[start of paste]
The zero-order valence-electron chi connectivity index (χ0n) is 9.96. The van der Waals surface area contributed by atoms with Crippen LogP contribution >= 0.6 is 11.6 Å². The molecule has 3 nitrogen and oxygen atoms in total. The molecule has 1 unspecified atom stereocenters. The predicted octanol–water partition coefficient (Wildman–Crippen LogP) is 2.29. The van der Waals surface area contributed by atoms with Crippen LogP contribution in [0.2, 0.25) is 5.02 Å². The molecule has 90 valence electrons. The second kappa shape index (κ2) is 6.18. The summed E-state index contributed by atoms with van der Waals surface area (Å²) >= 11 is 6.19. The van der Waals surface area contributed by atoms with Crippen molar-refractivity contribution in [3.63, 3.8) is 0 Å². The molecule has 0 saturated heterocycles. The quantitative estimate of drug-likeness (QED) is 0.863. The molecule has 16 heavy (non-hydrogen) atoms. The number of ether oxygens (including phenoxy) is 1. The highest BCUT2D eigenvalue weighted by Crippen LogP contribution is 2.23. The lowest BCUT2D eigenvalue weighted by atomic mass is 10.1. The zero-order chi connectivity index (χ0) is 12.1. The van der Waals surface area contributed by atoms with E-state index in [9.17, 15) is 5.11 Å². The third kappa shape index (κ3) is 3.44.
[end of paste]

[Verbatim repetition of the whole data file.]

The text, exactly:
The zero-order valence-electron chi connectivity index (χ0n) is 9.96. The van der Waals surface area contributed by atoms with Crippen LogP contribution >= 0.6 is 11.6 Å². The molecule has 3 nitrogen and oxygen atoms in total. The molecule has 1 unspecified atom stereocenters. The predicted octanol–water partition coefficient (Wildman–Crippen LogP) is 2.29. The van der Waals surface area contributed by atoms with Crippen LogP contribution in [0.2, 0.25) is 5.02 Å². The molecule has 90 valence electrons. The second kappa shape index (κ2) is 6.18. The summed E-state index contributed by atoms with van der Waals surface area (Å²) >= 11 is 6.19. The van der Waals surface area contributed by atoms with Crippen molar-refractivity contribution in [3.63, 3.8) is 0 Å². The molecule has 0 saturated heterocycles. The quantitative estimate of drug-likeness (QED) is 0.863. The molecule has 16 heavy (non-hydrogen) atoms. The number of ether oxygens (including phenoxy) is 1. The highest BCUT2D eigenvalue weighted by Crippen LogP contribution is 2.23. The lowest BCUT2D eigenvalue weighted by atomic mass is 10.1. The zero-order chi connectivity index (χ0) is 12.1. The van der Waals surface area contributed by atoms with E-state index in [9.17, 15) is 5.11 Å². The third kappa shape index (κ3) is 3.44.